Minyan continues to ground me. It’s not always a positive experience. I am frustrated when I walk into some minyanim as number 8, 9, or 10, and cannot be counted. I understand the looks of disappointment, but they stab at me, leaving behind small shards that cannot be shed. 

The other evening I walked into Pride for Mincha, went to my normal spot, and opened the space for the siddurim to discover my siddur... was not there! This siddur is different that the one used and says, “RAV JEN” and “GORMAN” on the sides of the pages. It’s impossible to miss. I eventually found it next to someone. He’d switched because he thought it was missing a page. (It’s not.) The siddur is a Birnbaum, the one I used for my first tefillah class in rabbinical school. I do not know if the person who had it was the person who took it. He was standing on the other side of the room. Regardless, I (1) do not understand why people do not use the books in the cubbies at the seats they choose. Why do they take siddurim from elsewhere, causing people to constantly look for siddurim in some areas and a surplus in others. And (2) how, when you open the cubby and my name is staring back at you, do you take that siddur, kol she’kein (all the more so) the rabbi’s siddur?! I was completely out of sorts all of mincha until I discovered it. I hate the idea of needing to lock the siddur up. It’s completely marked with my name, inside and out.

I have discovered that I am impatient. I can be finished with Maariv in the time it takes a minyan to get to the Shema. Tonight I gave up. I simply davenned at my own pace then read a book until we got to Mourner’s Kaddish. I’ll need to make this a regular practice. 

Thursday, March 8, 2018

A Year of Mourning - Tzedakah, Minhag HaMakom, & Makom Kavuah

Each minyan I attend has it’s own customs. When entering any minyan, my first concern is “Whose seat am I taking?” Synagogue regulars have their spots. They sit in the same place every day, every week, every holiday. This is your regular, fixed place or makom kavua. A makom kavua isn’t set in stone. But people are very attached to their spots. In a new minyan, I’m always worried I may accidentally take someone’s spot. Personally, I hate when b’nei mitzvah families take my space on Shabbat. I have a Shabbat morning space, a Shabbat evening space, and spaces for other days depending on where we’re davenning.  There’s a custom of changing your makom during the year of mourning. Without thinking, I have, at least in our chapel. My space moved from the front to the back. I stand, and I want space around me. The front just doesn’t feel right anymore.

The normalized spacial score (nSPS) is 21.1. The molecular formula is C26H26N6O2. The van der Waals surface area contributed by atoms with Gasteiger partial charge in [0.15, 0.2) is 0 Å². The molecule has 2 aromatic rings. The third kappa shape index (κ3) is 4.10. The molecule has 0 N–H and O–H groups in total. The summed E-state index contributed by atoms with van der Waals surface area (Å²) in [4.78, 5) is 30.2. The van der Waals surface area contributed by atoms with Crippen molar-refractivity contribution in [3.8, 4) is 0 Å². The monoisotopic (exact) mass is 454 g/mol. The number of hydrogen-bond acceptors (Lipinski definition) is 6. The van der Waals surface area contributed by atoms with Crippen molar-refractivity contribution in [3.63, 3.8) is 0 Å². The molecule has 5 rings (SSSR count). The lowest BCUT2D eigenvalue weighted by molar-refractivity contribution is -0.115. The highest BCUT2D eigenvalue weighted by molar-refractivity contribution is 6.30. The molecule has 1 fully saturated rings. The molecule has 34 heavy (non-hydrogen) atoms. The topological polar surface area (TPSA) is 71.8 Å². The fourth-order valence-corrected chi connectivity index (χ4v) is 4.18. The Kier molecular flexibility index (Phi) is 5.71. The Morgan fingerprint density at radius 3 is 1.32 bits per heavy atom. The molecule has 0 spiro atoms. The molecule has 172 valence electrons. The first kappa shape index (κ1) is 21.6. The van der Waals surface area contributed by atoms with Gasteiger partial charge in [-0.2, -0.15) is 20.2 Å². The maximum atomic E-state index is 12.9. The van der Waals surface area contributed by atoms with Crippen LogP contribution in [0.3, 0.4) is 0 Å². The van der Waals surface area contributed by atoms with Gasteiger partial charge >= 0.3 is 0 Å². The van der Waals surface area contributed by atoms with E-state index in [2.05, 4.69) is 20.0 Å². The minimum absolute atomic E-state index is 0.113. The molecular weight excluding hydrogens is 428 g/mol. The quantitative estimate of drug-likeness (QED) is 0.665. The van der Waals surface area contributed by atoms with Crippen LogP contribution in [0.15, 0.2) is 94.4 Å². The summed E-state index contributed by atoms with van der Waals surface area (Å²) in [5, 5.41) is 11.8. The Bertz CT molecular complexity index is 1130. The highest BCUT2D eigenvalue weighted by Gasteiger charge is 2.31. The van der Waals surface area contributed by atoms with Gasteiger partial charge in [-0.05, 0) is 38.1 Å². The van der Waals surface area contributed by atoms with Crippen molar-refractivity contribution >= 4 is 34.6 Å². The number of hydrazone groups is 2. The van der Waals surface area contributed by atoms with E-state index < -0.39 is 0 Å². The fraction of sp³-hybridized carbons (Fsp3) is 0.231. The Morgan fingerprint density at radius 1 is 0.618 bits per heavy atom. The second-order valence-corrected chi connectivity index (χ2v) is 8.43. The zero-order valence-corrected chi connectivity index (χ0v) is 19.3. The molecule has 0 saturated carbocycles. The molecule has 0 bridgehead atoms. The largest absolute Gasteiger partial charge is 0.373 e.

Other customs are whether or not the minyan recites tachanun or certain other t’fillot and when or if tzedakah is collected. Every minyan I’ve ever attended has a tzedakah box (or pushke) for the minytan. In Toronto the pushke seems to be out only at Shacharit. At my childhood shul in Merrick and at the minyan here in Monroe, NJ the pushke is out at every (non-Shabbat or holiday) service. Some also have pushkes at breakfast. Others do not. Then there is whether the minyan actively asks or simply leaves it to peer pressure. Does someone take the pushke around to everyone there, shaking lightly to rattle the coins inside? Who takes the pushke? I’ve always wondered how it’s decided. And, when do you do this? Just before Barechu? After the repetition of the Amidah or after the Torah service? In places where the pushke is simply left on a table, is that table towards the front where everyone can see, or is it more private? When one person gives (there’s still the custom of when), others seem to follow. It’s like a choreographed dance, but I have no idea who is directing? Then of course, what to give? Is it one coin, multiple coins, or bills? Does a yahrtzeit warrant more? What about minyan regulars?

It’s all just one more part of the culture of the tribe.

Shabbat shalom.

Sunday, March 4, 2018

A Year of Mourning - Haunting Me

Those of you who knew my father, know he loved to give us stuff. Whenever we drove home I would make lists of the things that accompanied us so I could tell customs exactly what we had to declare. We brought home looseleaf page reinforcements, glue, alcohol wipes, vitamins, comics (weeks and weeks of comics), spices, juice, shampoo, anything he overbought or came across. 

When we were in NJ for Daddy’s funeral, Keren came home with a bag he’d put together of comics he’d been saving since July. (He also saved newspapers for me to read even though I read most of them online.) This week, while cleaning after a multi-bathroom renovation, I discovered the comics, still here over three months later, divided between Gavi’s and Keren’s rooms. As I unpacked the bag from Keren’s room, still filled with comics, I discovered more: A small stuffed pill (from his dialysis center) saying “Meds Matter,” A machzor from 1931 (Dad’s been trying to pass these old siddurim and machzorim on for many years), a bag of buttons (the pin kind) mostly from charities and companies, but also ones that say, “Shalom,” “Bald is Beautiful,” and “Moynihan *88 Rally,” and a canister of Diamond kosher salt. 

Thanks Daddy for saying goodbye. I love you.UIKeyInputUpArrow